Except for the hours he devoted to his pupils, Philip seems to have passed his first two years at Rome as a recluse, spending much time in prayer in his bare, uncomfortable attic. He ate frugal meals of bread, water, and a few olives or vegetables. It was a period of intense preparation, and at its dose he emerged from obscurity with his spirit strengthened, his resolve to live for God confirmed. He now took courses in philosophy and theology at the Sapienza and at St. Augustine's monastery. For three years he worked so hard that he was considered an unusually promising scholar. Then, quite suddenly, moved by some inner prompting, he put an end to classes and studying, sold most of his books, and launched on a mission to the people of Rome.
Religion was at a low ebb in the papal city, which had not yet recovered from the atrocious depredations of the German and Spanish armies of 1527, a decade earlier. There were also grave abuses within the Church, and although they had long been recognized, too little was being done to cure them. Elections to the Sacred College were controlled by the Medici family, with the result that the cardinals, with a few notable exceptions, were princes of the state, worldlings who thought in terms of power and politics, rather than men dedicated to God and the Church. The enthusiasm for classical writers and the tendency towards scepticism, fostered by the humanists of the Renaissance, had gradually substituted pagan for Christian ideals in Italian intellectual circles. Indifference and luxury, if not corruption, were rife among the clergy, many of whom allowed their churches to fall into disrepair, seldom said Mass, and completely neglected their flocks. Little wonder that the laity were lapsing into cynicism and disbelief ! To fill the people of Rome with new ardor, to re-evangelize the city, became Philip Neri's life work.
He began in the most direct way possible, making acquaintances on street corners and in the public squares, where people were inclined to loiter. At first he interested himself especially in the young Florentines who were employed in the banks and shops of the busy Sant'Angelo quarter near the Vatican. He has been compared to Socrates for the way he could seize on opportunities for engaging in conversation and then lead his hearers on by questions and suggestions to consider a better way of life. His warm friendliness and lively sense of humor would quickly catch the attention of passersby, and once caught, they found it difficult to break away. By this warm, personal approach he gradually prevailed on many to give up their careless way of life. His customary question, "Well, brothers, when shall we begin to do good?" soon brought a response, provided he led the way. Losing no time in converting good intentions into action, he would take them to wait on the sick in the hospitals or to pray in the Seven Churches, one of Philip's own favorite devotions. His days were wholly given up to others, but towards evening it was his habit to retire into solitude, to spend the night in a church porch or in the catacombs beside the Appian Way, gathering strength for another day's work.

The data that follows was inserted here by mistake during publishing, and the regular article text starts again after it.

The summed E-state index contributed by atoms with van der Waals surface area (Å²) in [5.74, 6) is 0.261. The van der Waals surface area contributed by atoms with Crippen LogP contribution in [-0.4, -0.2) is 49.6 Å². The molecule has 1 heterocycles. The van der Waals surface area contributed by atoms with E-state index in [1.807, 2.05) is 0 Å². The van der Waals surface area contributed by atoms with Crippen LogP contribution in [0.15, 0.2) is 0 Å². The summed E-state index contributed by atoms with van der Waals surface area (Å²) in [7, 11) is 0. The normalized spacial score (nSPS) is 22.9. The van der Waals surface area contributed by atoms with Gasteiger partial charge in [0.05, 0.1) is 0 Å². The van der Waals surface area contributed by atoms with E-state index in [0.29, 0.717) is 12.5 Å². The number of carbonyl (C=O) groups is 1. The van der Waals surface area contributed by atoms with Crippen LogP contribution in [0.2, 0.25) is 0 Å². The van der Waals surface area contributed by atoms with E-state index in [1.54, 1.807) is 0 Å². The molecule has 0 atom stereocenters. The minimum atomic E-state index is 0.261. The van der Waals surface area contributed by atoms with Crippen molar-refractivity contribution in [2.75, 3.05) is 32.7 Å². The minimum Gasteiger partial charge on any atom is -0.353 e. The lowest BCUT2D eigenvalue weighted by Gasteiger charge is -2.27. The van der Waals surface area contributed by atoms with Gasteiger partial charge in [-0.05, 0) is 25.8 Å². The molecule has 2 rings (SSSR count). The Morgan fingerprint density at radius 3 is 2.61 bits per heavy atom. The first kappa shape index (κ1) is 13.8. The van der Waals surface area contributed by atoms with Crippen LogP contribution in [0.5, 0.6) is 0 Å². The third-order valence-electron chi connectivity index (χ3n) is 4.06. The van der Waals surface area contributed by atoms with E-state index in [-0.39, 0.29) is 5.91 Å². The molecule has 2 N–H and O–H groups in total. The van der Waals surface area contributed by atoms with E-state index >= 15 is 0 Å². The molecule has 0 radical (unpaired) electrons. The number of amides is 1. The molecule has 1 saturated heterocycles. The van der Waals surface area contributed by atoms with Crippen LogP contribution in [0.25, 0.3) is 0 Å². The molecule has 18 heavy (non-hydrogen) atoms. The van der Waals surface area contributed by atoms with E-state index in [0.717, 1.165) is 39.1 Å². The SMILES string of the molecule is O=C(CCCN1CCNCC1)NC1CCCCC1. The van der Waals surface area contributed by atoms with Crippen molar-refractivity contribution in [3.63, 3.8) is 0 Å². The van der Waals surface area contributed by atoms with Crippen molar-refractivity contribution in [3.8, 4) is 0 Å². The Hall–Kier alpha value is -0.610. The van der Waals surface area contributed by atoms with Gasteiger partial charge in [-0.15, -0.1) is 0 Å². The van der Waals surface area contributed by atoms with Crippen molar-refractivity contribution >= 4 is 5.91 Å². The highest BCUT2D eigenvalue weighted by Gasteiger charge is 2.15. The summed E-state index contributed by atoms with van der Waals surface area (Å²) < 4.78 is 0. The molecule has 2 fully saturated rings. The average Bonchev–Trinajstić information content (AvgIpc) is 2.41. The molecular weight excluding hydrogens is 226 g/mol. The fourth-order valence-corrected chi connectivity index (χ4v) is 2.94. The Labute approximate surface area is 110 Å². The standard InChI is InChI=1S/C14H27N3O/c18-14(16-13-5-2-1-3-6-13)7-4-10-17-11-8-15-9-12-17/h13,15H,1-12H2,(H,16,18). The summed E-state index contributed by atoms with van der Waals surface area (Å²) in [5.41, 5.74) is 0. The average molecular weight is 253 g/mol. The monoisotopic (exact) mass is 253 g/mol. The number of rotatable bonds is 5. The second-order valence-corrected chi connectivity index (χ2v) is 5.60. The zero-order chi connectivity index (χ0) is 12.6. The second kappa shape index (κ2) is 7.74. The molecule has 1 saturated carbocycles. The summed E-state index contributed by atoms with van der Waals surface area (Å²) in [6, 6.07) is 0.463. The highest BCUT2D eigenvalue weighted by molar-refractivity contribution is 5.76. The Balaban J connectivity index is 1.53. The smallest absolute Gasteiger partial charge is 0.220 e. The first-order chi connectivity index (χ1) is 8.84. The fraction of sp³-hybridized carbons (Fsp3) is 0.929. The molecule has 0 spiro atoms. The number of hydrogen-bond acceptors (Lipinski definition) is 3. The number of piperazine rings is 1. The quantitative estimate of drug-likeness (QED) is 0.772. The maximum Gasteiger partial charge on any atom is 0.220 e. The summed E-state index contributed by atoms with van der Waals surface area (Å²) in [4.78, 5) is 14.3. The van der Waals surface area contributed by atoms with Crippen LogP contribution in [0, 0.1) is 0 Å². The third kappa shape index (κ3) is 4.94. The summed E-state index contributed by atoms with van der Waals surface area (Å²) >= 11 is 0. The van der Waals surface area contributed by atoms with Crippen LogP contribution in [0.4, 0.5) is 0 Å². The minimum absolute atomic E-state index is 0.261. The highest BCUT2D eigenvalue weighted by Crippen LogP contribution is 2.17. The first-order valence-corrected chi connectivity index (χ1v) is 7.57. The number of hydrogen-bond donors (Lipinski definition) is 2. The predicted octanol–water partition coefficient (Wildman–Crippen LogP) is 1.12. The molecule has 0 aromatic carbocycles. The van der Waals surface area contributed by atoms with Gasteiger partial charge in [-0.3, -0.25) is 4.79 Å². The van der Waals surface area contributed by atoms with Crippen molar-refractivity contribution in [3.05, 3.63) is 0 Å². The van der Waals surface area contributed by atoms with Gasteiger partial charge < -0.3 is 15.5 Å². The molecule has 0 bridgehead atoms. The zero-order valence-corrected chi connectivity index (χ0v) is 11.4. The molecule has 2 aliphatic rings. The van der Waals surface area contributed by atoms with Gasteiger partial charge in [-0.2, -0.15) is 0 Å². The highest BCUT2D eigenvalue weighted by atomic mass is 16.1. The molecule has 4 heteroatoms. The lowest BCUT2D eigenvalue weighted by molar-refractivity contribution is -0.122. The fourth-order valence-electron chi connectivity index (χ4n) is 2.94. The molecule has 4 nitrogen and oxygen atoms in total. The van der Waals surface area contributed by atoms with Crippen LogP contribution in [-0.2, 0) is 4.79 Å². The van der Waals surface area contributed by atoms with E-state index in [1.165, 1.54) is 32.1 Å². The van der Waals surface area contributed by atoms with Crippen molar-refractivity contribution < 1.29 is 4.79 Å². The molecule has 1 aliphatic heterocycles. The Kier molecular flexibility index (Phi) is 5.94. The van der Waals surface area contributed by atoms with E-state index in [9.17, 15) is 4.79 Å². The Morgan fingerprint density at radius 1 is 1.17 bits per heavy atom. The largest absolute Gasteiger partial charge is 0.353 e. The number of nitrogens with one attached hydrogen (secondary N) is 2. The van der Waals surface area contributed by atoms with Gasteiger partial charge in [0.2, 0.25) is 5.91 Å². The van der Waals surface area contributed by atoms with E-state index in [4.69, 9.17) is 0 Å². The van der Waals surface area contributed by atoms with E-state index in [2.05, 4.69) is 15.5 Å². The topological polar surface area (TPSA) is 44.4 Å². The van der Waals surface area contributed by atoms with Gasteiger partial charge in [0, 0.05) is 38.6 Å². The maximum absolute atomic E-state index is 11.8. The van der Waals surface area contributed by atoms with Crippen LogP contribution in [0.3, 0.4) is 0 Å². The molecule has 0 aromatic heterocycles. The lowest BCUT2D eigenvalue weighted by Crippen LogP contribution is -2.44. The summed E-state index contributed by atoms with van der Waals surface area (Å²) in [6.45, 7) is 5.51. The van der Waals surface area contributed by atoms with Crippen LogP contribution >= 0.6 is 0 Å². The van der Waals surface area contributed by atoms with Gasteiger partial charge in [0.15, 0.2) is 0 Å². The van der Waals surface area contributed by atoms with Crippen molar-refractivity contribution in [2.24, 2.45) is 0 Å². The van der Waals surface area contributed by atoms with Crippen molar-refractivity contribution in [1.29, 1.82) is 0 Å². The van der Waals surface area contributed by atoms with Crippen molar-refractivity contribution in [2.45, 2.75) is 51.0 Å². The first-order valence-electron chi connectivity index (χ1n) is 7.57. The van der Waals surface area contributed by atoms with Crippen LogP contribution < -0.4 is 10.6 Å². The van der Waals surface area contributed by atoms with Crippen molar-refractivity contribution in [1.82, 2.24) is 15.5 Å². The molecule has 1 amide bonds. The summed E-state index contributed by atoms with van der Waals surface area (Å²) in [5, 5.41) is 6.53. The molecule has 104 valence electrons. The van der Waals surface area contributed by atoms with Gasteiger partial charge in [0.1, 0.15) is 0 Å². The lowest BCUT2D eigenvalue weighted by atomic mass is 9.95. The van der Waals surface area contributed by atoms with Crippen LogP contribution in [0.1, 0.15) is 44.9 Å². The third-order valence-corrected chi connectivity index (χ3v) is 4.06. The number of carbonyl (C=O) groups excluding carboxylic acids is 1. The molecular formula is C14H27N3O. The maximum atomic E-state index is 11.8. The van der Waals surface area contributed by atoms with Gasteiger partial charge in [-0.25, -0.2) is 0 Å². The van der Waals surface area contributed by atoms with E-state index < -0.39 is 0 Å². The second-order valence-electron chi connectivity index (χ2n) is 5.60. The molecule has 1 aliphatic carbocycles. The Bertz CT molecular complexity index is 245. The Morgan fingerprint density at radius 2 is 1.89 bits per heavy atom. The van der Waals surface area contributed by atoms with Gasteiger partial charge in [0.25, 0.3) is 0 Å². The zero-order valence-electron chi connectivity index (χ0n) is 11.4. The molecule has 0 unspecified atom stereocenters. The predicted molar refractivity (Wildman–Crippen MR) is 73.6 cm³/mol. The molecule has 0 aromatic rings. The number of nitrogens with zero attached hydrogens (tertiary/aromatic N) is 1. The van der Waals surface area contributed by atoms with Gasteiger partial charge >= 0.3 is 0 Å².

In one of the grottoes along the Appian Way he had an experience which affected him profoundly. He was praying on the eve of Pentecost, 1544, when there appeared to him what seemed to be a globe of fire; it entered his mouth and afterwards he felt a dilation of the heart. Immediately he was filled with such paroxysms of divine love that he fell to the ground exclaiming, "Enough, enough, Lord, I can bear no morel " When he had come to himself and risen up, he discovered a swelling over his heart, though neither then nor later did. it give him pain. From that day on, under stress of spiritual emotion, he was apt to be seized with palpitations; at such times he would ask God to mitigate His visitations lest he should die of love.